As an example of multi-platform fan activism, the Browncoats are the exemplary unit. Letter writing to Fox networks, postcard sendings from Browncoats.com, emails and advertising campaigns in magazines (Browncoats.com, 2009a) all contributed to the backing had behind him when he approached Universal Pictures with his idea of making a Firefly film. While most of this work was conducted from the anonymity of an online presence in a web-based community, there were actual face-to-face contacts made as well, at science-fiction conventions such as Comic-Con (Hadlock, Heppler, Neish, Nelson &Wiser, 2006).Flyers handed out by Browncoats who had volunteered their time to man stands helped to spread the word about the television program which, in turn, brought more members to the community. As more people joined the fold, DVD dales of the television series increased, giving the series more validity in the eyes of a movie investor. Had it been left to a singularly online tour de fource, there would not have been the return on investment seen by Universal Pictures to make the film, Serenity.

Television networks do not give money to unsuccessful programs for follow-up films and it is for this reason that the Browncoats stand alone as an example of fan pressure on the industry. There have been science-fiction films stemming from popular television shows. There have been the Star Trek films, in their various versions, the X-Files films, The Avengers and now Firefly (Wilcox, 2011). Firefly stands alone as the only one of these to have been axed by its parent television network. When Universal Pictures took on the project, the Browncoat community united as only they knew how. There was blog posting across the Web celebrating Universal “greenlighting” production of Serenity in March 2004 (whedonesque.com, 2004). With a possible budget in the tens of millions, this was no minor endeavour. The plot took place approximately five years after the initial series, and featured the characters the fans had grown to love, as they watched their DVD boxed sets of the series, waiting for the next series or movie. Released in August 2005, Browncoats were lining up in their best array. Some had already been involved in super secret test audiences Universal Pictures had arranged to gauge reactions to the script and plot. This was the “big damned movie” the Browncoats and the cast and crew of Firefly had worked towards. The fans had “…done the impossible, and that makes [them] mighty … (Baldwin, 2006)”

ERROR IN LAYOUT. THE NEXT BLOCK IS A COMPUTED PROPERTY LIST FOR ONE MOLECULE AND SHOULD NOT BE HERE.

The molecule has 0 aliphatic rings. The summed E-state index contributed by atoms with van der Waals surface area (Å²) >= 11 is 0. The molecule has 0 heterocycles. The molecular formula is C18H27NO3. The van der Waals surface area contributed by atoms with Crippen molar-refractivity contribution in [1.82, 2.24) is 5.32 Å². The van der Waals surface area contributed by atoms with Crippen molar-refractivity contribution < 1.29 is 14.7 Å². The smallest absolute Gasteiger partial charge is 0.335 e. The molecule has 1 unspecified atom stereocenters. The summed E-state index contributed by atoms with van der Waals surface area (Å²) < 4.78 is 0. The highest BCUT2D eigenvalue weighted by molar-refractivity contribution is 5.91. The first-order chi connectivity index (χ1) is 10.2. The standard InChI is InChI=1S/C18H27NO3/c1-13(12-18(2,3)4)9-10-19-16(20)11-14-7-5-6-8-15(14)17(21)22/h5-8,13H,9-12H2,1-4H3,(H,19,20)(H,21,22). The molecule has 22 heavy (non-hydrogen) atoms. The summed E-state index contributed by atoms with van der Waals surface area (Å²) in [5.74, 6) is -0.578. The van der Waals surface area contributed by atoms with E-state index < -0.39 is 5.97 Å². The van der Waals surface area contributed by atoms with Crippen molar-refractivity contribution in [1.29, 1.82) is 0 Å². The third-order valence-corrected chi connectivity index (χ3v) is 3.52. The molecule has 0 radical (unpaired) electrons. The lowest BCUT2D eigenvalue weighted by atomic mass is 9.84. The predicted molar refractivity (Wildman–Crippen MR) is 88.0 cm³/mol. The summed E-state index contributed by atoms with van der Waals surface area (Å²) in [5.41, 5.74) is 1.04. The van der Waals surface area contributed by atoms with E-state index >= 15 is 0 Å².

Web forums were the platform for the majority of the Browncoats work. When Fox announced that Firefly was on hiatus, Internet conversation in the following days and weeks was inevitably displaying anger towards the network (Hark, 2010). Firefly.net and prospero.net were simply two of hundreds of forums that popped up when Firefly hit the air, not to mention the pre-existing science-fiction forums and social networking sites across the web. Forums gave the fans a chance to read responses and reply at their leisure, rather than an Internet Relay Chat (IRC), which was more immediate.

Currently, there are over one hundred group pages one Facebook alone that are hit in a search for Firefly. At the time of Firefly going to air, myspace.com and livejournal.com were also still rather active. These also have high numbers of groups registered with Firefly as their main focus, some of them still active today. As well as these forums, many websites arose. Fireflyfans.net and browncoats.com popped up to solidify the Browncoat front, with sites like still-flying.net and cantstopthesignal.co.uk being about the fight to keep the show going or make the movie a success. Regardless of their purpose, these methods of computer mediated social networking gave their Browncoat users a sense of community (Gulia & Wellman, 1999), somewhere they could mourn the loss of the program, get angry, and feel safe to do so because they were surrounded by people of a similar ilk.